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author:("genius, S")
1.  Cancer-testis antigen expression and immunogenicity in AL amyloidosis 
Blood Cancer Journal  2012;2(9):e90-.
Light-chain amyloidosis (AL) is a plasma cell dyscrasia closely related to multiple myeloma. In multiple myeloma, the cancer-testis antigens (CTAs) CT7 (MAGE-C1), CT10 (MAGE-C2) and MAGE-A CTAs are expressed in up to 80% of cases. In this study, we investigated the expression and immunogenicity of several CTAs in patients with AL amyloidosis in a total of 38 bone marrow specimens by employing standard immunohistochemistry techniques on paraffin-embedded archival tissues. Plasma samples from 35 patients (27 with matched bone marrow samples) were also analyzed by ELISA for sero reactivity to a group of full-length CTA proteins. CT7 was present in 25/38 (66%) while CT10 was demonstrated in 3/38 and GAGE in 1/38 AL amyloid cases. The expression pattern was mostly focal. There were no significant differences with regard to organ involvement, response to treatment, or prognosis in CTA positive compared to negative cases. None of the specimens showed spontaneous humoral immunity to CT7, but sero reactivity was observed in individual patients to other CTAs. This study identifies CT7 as the prevalent CTA in plasma cells of patients with AL amyloidosis. Further analyses determining the biology of CTAs in AL amyloidosis and their value as potential targets for immunotherapy are warranted.
doi:10.1038/bcj.2012.32
PMCID: PMC3461704  PMID: 22983433
AL amyloidosis; cancer-testis antigens; stem cell transplantation
2.  Role of JNK in mammary gland development and breast cancer 
Cancer Research  2011;72(2):472-481.
JNK signaling has been implicated in the developmental morphogenesis of epithelial organs. In this study we employed a compound deletion of the murine Jnk1 and Jnk2 genes in the mammary gland to evaluate the requirement for these ubiquitously expressed genes in breast development and tumorigenesis. JNK1/2 was not required for breast epithelial cell proliferation or motility. However, JNK1/2 deficiency caused increased branching morphogenesis and defects in the clearance of lumenal epithelial cells. In the setting of breast cancer development, JNK1/2 deficiency significantly increased tumor formation. Together, these findings established that JNK signaling is required for normal mammary gland development and that it has a suppressive role in mammary tumorigenesis.
doi:10.1158/0008-5472.CAN-11-1628
PMCID: PMC3261359  PMID: 22127926
3.  p38α Signaling Induces Anoikis and Lumen Formation During Mammary Morphogenesis 
Science signaling  2011;4(174):ra34.
The stress-activated protein kinase (SAPK) p38 can induce apoptosis, and its inhibition facilitates mammary tumorigenesis. We found that during mammary acinar morphogenesis in MCF-10A cells grown in three-dimensional culture, detachment of luminal cells from the basement membrane stimulated mitogen-activated protein kinase (MAPK) kinases 3 and 6 (MKK3/6) and p38α signaling to promote anoikis. p38α signaling increased transcription of the death-promoting protein BimEL by phosphorylating the activating transcription factor 2 (ATF-2) and increasing c-Jun protein abundance, leading to cell death by anoikis and acinar lumen formation. Inhibition of p38α or ATF-2 caused luminal filling reminiscent of that observed in ductal carcinoma in situ (DCIS). The mammary glands of MKK3/6 knockout mice (MKK3−/−/MKK6+/−) showed accelerated branching morphogenesis relative to those of wild-type mice, as well as ductal lumen occlusion due to reduced anoikis. This phenotype was recapitulated by systemic pharmacological inhibition of p38α and β (p38α/β) in wild-type mice. Moreover, the development of DCIS-like lesions showing marked ductal occlusion was accelerated in MMTV-Neu transgenic mice treated with inhibitors of p38α and p38β. We conclude that p38α is crucial for the development of hollow ducts during mammary gland development, a function that may be crucial to its ability to suppress breast cancer.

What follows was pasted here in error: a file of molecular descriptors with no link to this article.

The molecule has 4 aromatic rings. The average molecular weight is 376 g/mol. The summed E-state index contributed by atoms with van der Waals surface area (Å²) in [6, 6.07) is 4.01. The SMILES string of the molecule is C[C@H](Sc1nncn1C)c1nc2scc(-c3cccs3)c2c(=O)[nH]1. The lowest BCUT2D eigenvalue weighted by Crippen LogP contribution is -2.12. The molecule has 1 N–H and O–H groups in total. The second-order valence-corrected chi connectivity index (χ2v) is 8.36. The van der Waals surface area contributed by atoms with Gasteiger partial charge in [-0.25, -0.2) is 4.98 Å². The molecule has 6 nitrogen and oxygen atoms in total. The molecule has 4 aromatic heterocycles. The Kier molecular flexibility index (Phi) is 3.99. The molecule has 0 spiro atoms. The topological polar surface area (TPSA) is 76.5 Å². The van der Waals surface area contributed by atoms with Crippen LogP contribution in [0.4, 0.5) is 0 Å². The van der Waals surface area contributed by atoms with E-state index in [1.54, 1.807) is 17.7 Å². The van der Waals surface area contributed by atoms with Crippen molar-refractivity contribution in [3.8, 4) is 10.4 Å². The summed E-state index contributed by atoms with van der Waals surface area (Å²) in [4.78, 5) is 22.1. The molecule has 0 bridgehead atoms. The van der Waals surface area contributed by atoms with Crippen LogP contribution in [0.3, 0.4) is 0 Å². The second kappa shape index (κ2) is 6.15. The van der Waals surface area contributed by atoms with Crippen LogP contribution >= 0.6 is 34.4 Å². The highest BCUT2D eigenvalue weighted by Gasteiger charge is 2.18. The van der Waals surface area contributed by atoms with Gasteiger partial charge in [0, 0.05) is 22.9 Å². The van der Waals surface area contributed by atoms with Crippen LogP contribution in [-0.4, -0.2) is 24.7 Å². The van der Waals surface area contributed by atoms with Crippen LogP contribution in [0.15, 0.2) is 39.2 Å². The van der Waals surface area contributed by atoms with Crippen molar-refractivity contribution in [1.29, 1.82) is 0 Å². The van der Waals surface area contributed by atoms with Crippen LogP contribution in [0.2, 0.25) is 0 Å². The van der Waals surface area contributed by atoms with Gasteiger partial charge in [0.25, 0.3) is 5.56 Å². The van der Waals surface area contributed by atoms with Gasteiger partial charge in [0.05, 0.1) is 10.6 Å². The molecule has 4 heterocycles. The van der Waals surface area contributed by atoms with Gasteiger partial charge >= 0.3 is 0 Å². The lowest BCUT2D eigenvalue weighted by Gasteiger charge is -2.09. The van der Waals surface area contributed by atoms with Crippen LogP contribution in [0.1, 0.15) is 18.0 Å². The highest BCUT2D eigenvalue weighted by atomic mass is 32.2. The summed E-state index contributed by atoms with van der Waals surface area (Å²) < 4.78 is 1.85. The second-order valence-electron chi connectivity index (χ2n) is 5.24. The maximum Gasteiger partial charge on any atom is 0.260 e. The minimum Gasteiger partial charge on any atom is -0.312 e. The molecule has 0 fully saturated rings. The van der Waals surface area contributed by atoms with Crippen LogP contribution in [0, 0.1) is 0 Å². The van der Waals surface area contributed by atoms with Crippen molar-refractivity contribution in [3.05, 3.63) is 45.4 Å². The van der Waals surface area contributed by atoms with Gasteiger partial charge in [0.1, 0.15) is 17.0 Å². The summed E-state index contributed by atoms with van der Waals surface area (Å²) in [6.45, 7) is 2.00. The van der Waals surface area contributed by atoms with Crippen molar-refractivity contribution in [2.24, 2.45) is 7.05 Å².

doi:10.1126/scisignal.2001684
PMCID: PMC3229273  PMID: 21610252
4.  Context-Dependent Transformation of Adult Pancreatic Cells by Oncogenic K-Ras 
Cancer cell  2009;16(5):379-389.
Summary
Pancreatic ductal adenocarcinoma (PDAC) is one of the most lethal human malignancies. To investigate the cellular origin(s) of this cancer, we determined the effect of PDAC-relevant gene mutations in distinct cell types of the adult pancreas. We show that a subpopulation of Pdx1-expressing cells is susceptible to oncogenic K-Ras induced transformation without tissue injury, whereas insulin-expressing endocrine cells are completely refractory to transformation under these conditions. However, chronic pancreatic injury can alter their endocrine fate and allow them to serve as the cell of origin for exocrine neoplasia. These results suggest that one mechanism by which inflammation and/or tissue damage can promote neoplasia is by altering the fate of differentiated cells that are normally refractory to oncogenic stimulation.
doi:10.1016/j.ccr.2009.09.027
PMCID: PMC3048064  PMID: 19878870

Results 1-4 (4)